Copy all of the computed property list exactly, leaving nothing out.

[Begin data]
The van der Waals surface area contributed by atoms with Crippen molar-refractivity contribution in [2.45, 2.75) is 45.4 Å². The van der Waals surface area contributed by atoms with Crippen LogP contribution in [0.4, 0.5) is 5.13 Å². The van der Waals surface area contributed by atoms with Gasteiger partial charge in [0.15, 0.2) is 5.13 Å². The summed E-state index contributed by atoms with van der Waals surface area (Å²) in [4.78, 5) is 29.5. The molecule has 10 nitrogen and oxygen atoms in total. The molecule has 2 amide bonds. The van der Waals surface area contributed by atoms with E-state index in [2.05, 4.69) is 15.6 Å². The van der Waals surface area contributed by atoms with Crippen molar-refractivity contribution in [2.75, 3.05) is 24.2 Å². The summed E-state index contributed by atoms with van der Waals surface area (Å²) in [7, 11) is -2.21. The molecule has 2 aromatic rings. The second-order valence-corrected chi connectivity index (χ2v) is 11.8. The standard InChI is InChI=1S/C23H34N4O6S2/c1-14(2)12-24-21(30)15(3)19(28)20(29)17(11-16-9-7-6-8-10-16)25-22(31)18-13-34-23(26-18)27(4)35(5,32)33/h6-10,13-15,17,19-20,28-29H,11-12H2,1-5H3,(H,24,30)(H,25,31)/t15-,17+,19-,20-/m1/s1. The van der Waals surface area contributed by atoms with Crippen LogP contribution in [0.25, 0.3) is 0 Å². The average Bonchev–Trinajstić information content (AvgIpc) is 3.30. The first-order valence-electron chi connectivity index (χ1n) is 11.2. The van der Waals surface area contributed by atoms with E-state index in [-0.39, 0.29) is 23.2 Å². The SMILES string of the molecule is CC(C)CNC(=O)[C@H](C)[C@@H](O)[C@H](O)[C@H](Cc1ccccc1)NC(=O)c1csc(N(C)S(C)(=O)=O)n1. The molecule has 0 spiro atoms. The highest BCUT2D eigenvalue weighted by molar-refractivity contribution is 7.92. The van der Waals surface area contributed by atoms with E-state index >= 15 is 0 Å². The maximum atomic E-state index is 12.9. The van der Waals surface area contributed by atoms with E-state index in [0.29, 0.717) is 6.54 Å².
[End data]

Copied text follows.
The van der Waals surface area contributed by atoms with Crippen molar-refractivity contribution in [2.45, 2.75) is 45.4 Å². The van der Waals surface area contributed by atoms with Crippen LogP contribution in [0.4, 0.5) is 5.13 Å². The van der Waals surface area contributed by atoms with Gasteiger partial charge in [0.15, 0.2) is 5.13 Å². The summed E-state index contributed by atoms with van der Waals surface area (Å²) in [4.78, 5) is 29.5. The molecule has 10 nitrogen and oxygen atoms in total. The molecule has 2 amide bonds. The van der Waals surface area contributed by atoms with E-state index in [2.05, 4.69) is 15.6 Å². The van der Waals surface area contributed by atoms with Crippen molar-refractivity contribution in [2.75, 3.05) is 24.2 Å². The summed E-state index contributed by atoms with van der Waals surface area (Å²) in [7, 11) is -2.21. The molecule has 2 aromatic rings. The second-order valence-corrected chi connectivity index (χ2v) is 11.8. The standard InChI is InChI=1S/C23H34N4O6S2/c1-14(2)12-24-21(30)15(3)19(28)20(29)17(11-16-9-7-6-8-10-16)25-22(31)18-13-34-23(26-18)27(4)35(5,32)33/h6-10,13-15,17,19-20,28-29H,11-12H2,1-5H3,(H,24,30)(H,25,31)/t15-,17+,19-,20-/m1/s1. The van der Waals surface area contributed by atoms with Crippen LogP contribution in [0.25, 0.3) is 0 Å². The average Bonchev–Trinajstić information content (AvgIpc) is 3.30. The first-order valence-electron chi connectivity index (χ1n) is 11.2. The van der Waals surface area contributed by atoms with E-state index in [-0.39, 0.29) is 23.2 Å². The SMILES string of the molecule is CC(C)CNC(=O)[C@H](C)[C@@H](O)[C@H](O)[C@H](Cc1ccccc1)NC(=O)c1csc(N(C)S(C)(=O)=O)n1. The molecule has 0 spiro atoms. The highest BCUT2D eigenvalue weighted by molar-refractivity contribution is 7.92. The van der Waals surface area contributed by atoms with E-state index >= 15 is 0 Å². The maximum atomic E-state index is 12.9. The van der Waals surface area contributed by atoms with E-state index in [0.29, 0.717) is 6.54 Å².